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PostgreSQL Antipatterns:Calculating Conditions in SQL

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SQL is not C++ or JavaScript.So calculating logical expressions is different, and this is not the same thing at all:

WHEREfncondX() ANDfncondY()

= fncondX() fncondY()

In the process of optimizing the PostgreSQL query execution plan can arbitrarily "rearrange" the equivalent conditions , not calculate some of them for individual records, relate them to the condition of the applied index…In short, it is easiest to consider that you in advance can’t control the order in which (and whether at all) the equal conditions.
So if you still want to control the priority, you must structurally make these conditions unequal using the conditional expressions and operators
PostgreSQL Antipatterns:Calculating Conditions in SQL
Data and working with it – the basis of our VLSI suite. so it is very important to us that operations on them are performed not only correctly, but also efficiently. Let’s look at concrete examples, where errors in expression calculation can be made, and where it is worth improving their efficiency.

#0:RTFM

Starter example from the documentation :

When the order of calculation is important, it can be fixed with the construction CASE For example, this way to avoid division by zero in the sentence WHERE is unreliable :

SELECT... WHERE x > 0 AND y/x > 1.5;

Safe option :

SELECT... WHERE CASEWHENx > 0 THEN y/x > 1.5 ELSEfalse END;

Construction applied in this way CASE protects the expression from optimization, so you should use it only if necessary.

#1:condition in trigger

BEGINIFcond(NEW.fld) AND EXISTS(SELECT ...) THEN...ENDIF;RETURN NEW;END;

Everything looks good, but… No one promises that the enclosed SELECT will not be executed if the first condition is false. Let’s correct this with nested IF :

BEGINIF cond(NEW.fld) THENIF EXISTS(SELECT ...) THEN...ENDIF;END IF;RETURN NEW;END;

Now let’s take a closer look – the entire body of the trigger function appears to be "wrapped" in IF And this means that there’s nothing to stop us from taking this condition out of the procedure with WHEN -conditions :

BEGINIF EXISTS(SELECT ...) THEN...END IF;RETURN NEW;END;...CREATE TRIGGER ...WHEN cond(NEW.fld);

This approach is guaranteed to save server resources when the condition is false.

#2: OR/AND-chain

SELECT ... WHERE EXISTS(... A) OREXISTS(... B)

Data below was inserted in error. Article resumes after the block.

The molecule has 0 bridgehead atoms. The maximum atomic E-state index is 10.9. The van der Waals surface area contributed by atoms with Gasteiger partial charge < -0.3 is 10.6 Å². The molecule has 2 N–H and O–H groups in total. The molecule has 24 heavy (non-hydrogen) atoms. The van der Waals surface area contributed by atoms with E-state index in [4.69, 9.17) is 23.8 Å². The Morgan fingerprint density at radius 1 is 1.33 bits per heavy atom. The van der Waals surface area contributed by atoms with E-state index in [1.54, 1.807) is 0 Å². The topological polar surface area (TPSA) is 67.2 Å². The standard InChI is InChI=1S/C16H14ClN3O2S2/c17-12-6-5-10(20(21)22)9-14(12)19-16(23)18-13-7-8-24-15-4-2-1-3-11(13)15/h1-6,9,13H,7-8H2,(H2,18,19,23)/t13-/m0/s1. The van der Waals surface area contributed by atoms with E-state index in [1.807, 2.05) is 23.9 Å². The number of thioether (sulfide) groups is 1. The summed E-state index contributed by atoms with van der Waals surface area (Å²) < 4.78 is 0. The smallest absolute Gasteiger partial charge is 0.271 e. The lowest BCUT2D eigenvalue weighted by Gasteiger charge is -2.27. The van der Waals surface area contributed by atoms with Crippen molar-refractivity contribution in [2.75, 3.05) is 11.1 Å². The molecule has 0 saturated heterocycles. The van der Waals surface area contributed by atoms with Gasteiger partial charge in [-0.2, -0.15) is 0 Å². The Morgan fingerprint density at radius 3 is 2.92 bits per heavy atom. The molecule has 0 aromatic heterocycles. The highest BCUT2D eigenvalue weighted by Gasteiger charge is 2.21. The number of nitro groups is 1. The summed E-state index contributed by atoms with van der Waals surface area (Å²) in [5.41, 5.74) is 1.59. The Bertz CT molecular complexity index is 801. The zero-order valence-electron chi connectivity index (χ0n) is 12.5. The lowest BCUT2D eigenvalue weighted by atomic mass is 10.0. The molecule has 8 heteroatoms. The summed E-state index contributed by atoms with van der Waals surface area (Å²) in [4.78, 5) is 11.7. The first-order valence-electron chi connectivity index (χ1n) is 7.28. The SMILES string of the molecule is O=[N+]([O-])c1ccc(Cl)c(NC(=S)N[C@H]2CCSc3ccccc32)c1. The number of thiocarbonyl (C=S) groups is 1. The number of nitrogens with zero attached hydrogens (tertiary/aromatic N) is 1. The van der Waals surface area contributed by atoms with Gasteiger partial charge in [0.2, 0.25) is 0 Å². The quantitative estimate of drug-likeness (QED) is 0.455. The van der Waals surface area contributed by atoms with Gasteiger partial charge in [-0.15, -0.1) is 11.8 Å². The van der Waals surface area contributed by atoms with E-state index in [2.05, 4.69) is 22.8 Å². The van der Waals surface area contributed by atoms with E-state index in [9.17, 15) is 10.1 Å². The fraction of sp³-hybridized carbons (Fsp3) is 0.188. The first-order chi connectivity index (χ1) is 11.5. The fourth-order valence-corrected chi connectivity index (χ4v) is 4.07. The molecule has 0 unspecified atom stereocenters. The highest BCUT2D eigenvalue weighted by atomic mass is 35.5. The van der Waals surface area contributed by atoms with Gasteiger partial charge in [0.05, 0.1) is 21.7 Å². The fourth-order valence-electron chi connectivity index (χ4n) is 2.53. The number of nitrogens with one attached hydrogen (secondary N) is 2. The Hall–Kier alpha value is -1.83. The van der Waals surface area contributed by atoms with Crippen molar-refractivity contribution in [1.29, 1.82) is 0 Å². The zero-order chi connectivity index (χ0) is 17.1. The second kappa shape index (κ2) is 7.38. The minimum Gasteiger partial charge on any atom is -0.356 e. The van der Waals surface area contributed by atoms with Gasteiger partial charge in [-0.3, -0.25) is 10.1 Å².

In the unpleasant case you can get that both EXISTS will be "true, " but both and will execute
But if we know for a fact that one of them is "true" many times more often (or "false" for AND -chain) – is there any way to "increase its priority" so that the second one is not executed unnecessarily?
It turns out you can – algorithmically the approach is close to the topic of the article PostgreSQL Antipatterns: a rare entry will make it to the middle of a JOIN
Let’s just "put under CASE" both of these conditions :

SELECT ...WHERECASEWHEN EXISTS(... A) THEN TRUEWHEN EXISTS(... B) THEN TRUEEND

In this case we have not defined ELSE -value, that is, if both conditions are false CASE will return NULL which is interpreted as FALSE in WHERE -conditions.
This example can be combined in other ways – for taste and color:

SELECT ...WHERECASEWHEN NOT EXISTS(... A) THEN EXISTS(... B)ELSE TRUEEND

#3: how [not] to write conditions

We spent two days trying to figure out why this trigger worked so strangely, so let’s see why.
Source :

IF( NEW."Document" is null or NEW."Document" = (select '"Set"'::regclass::oid) or NEW."Document" = (select to_regclass('"Documentable"')::oid)AND ( OLD."DocumentOurOrganization" <> NEW."DocumentOurOrganization"OR OLD."Deleted" <> NEW."Deleted"OR OLD."Date" <> NEW."Date"OR OLD."Time" <> NEW."Time"OR OLD."FACE CREATED"<> NEW."FACE created")) THEN ...

Problem #1: Inequality does not account for NULL

Suppose that all OLD -fields had the value NULL What do you get?

SELECT NULL<> 1 OR NULL<> 2;-- NULL

And in terms of working out the condition NULL equivalent to FALSE , as mentioned above.
Solution : use the operator IS DISTINCT FROM from ROW -operator, comparing whole records at once :

SELECT (NULL, NULL) IS DISTINCT FROM (1, 2);-- TRUE

Problem #2: Different implementation of the same functionality

Let’s compare :

NEW."Document_"= (select '"Set"'::regclass::oid)NEW."Document_"= (select to_regclass('"documentpayment"')::oid)

Why are there unnecessary nested SELECT ? And the function to_regclass ? Why differently?
Fix it :

NEW."Document_" = '"Kit"::regclass::oidNEW."Document_"='"document_party"'::regclass::oid

Problem #3: Priority of bool operations

Let’s format the source :

{... IS NULL} OR{... Set} OR{... Documentparate} AND({... inequalities} )

Oops… In fact, it turns out that if any of the first two conditions is true, the whole condition turns into TRUE without taking the inequalities into account. And this is not what we wanted at all.
Fix it :

({... IS NULL} OR{... Set} OR{... Documentparate}) AND({... inequalities})

Problem #4 (small): complex OR condition for one field

We actually had problems in #3 precisely because there were three conditions. But you can get by with one instead, using the mechanism coalesce ... IN :

coalesce(NEW."Document"::text, ") IN (", '"Set"', '"Documentable"')

So we and NULL "catch, " and complex OR with brackets.

Total

Let’s record what we got :

IF (coalesce(NEW."Document_"::text, '') IN (', '"Set"', '"DocumentPayroll"') AND(OLD."DOCUMENTAORGANIZATION", OLD."Deleted", OLD."Date", OLD."Time", OLD."PersonCreated") IS DISTINCT FROM (NEW."Document Organization", NEW."Deleted", NEW."Date", NEW."Time", NEW."PersonCreated")) THEN ...

And considering that this trigger function can only be applied in UPDATE -trigger because of the presence of OLD/NEW condition in the top-level condition, then this condition can be put in the WHEN -condition, as was shown in #1…

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